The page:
The use of cask breathers is considered “extraneous carbon dioxide”, so CAMRA does not endorse this method.
Cask ale brewing starts the same as that of keg beer. The same brew run could be used to make cask, keg, and bottled beer. The difference is what happens after the primary fermentation is finished and the beer has been left to condition. While pasteurised keg and bottled beers are then subjected to filtering and flash heating, the beer for the cask is simply placed in the cask in its natural state. Finings, such as isinglass or Irish moss, are placed in the cask to assist removing the yeast and clear the beer. Extra hops and sugar may also be added. The cask is sealed and sent off to the pub. In this state it is like a bottle-conditioned beer and, like bottle-conditioned beers, the beer will continue to develop for a certain period of time. Also like bottle-conditioned beers, the length of time the beer can last in the cask will depend on the nature of the beer itself: strong, dark beers can last for months; light, delicate beers need to be tapped and sold quickly. Stronger beers may also need longer to settle and mature. Some pubs have been known to keep very strong beers in a sealed cask for up to a year to allow them to fully develop.
When the landlord feels the beer has settled, and he is ready to serve it, he will knock a soft spile into the shive on the side of the cask. The major difference in appearance between a keg and a cask is the shive. A keg does not have a shive on the side. The majority of casks these days are metal, and at first glance look just like kegs. Even though there are still some wooden casks around, these are rare; in fact there are more plastic kegs around than wooden ones. Plastic casks are increasing in popularity because they are cheaper to buy and lighter to carry, though they don’t last as long. Beer casks come in a number of sizes, but by far the most common in the pub trade are those of 9 gallons (72 pints or roughly 41 litres) which is known as a Firkin and 18 gallons (144 pints or roughly 83 litres) known as a Kilderkin. (N.B. These are imperial gallons, equal to 1.201 US gallons each.)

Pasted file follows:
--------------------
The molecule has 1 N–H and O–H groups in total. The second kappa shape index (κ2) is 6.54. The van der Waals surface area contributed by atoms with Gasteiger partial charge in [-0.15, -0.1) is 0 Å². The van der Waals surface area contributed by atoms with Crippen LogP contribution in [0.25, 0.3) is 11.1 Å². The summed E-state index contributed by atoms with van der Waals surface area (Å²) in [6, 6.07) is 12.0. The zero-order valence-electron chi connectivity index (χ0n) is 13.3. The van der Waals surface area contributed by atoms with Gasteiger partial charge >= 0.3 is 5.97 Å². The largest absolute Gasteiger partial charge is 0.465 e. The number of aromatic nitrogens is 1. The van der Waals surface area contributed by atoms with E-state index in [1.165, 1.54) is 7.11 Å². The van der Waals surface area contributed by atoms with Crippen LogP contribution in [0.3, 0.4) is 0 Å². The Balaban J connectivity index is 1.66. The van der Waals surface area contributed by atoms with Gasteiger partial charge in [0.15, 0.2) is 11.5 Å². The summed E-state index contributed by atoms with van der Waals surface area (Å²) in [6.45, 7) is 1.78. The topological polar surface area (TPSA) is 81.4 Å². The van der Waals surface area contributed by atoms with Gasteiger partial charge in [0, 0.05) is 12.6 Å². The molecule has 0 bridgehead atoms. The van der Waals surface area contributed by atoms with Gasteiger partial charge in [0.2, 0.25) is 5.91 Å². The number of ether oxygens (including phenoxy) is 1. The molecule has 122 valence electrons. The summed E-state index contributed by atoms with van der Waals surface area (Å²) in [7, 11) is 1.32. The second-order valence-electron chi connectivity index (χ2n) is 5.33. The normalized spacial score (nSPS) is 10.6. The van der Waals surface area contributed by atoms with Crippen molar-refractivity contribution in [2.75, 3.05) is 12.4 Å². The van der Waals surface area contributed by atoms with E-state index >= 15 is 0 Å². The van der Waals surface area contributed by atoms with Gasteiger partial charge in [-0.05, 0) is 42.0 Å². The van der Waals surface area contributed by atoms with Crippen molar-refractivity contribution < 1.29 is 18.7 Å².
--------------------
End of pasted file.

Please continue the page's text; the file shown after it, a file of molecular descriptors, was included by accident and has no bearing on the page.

The soft spile in the shive allows gas to vent off. This can be seen by the bubbles foaming around the spile. The landlord will periodically check the bubbles by wiping the spile clean and then watching to see how fast the bubbles reform. There still has to be some life in the beer otherwise it really will taste flat, but too much life and the beer will taste hard or fizzy. When the beer is judged to be ready, the landlord will replace the soft spile with a hard one (which doesn’t allow air in or gas out) and let the beer settle for 24 hours. He will also knock a tap into the end of the cask. This might simply be a tap if the cask is stored behind the bar. The beer will then be served simply under gravity pressure: turn on the tap, and the beer comes out. But if the cask is in the cellar, the beer needs to travel via tubes, or beer lines, and be pumped up to the bar area.
A “beer engine” or handpump is used to siphon the beer upstairs. The beer engine is a half-pint (sometimes a 1/4 pint), airtight piston chamber; pulling down on the handle raises the piston which drags up a half pint of beer. When a cask is first tapped into the beer engine, or after the lines have been washed through, the pump needs to be pulled several times to clear the lines of air or water. The line will continue to hold beer, which will tend to go stale overnight, so the first beer pulled through will be bad beer, and this will be simply thrown away. Most pubs will pull through at least a pint of beer on each beer engine before they open, while others will wait for the first order of beer on that pump before pulling through. Experienced barstaff will serve a pint with two long, smooth, slow pulls of the pump handle, plus a short third just to make sure the glass is full.
If you peek over the bar at the spout from which the beer emerges you may notice a small flip tap and a short spout; this is normal. If you notice the spout is quite long with a hairpin curve this is a swan-neck which is designed to force the beer into the glass, agitating it so that a head is created and some flavour is reduced.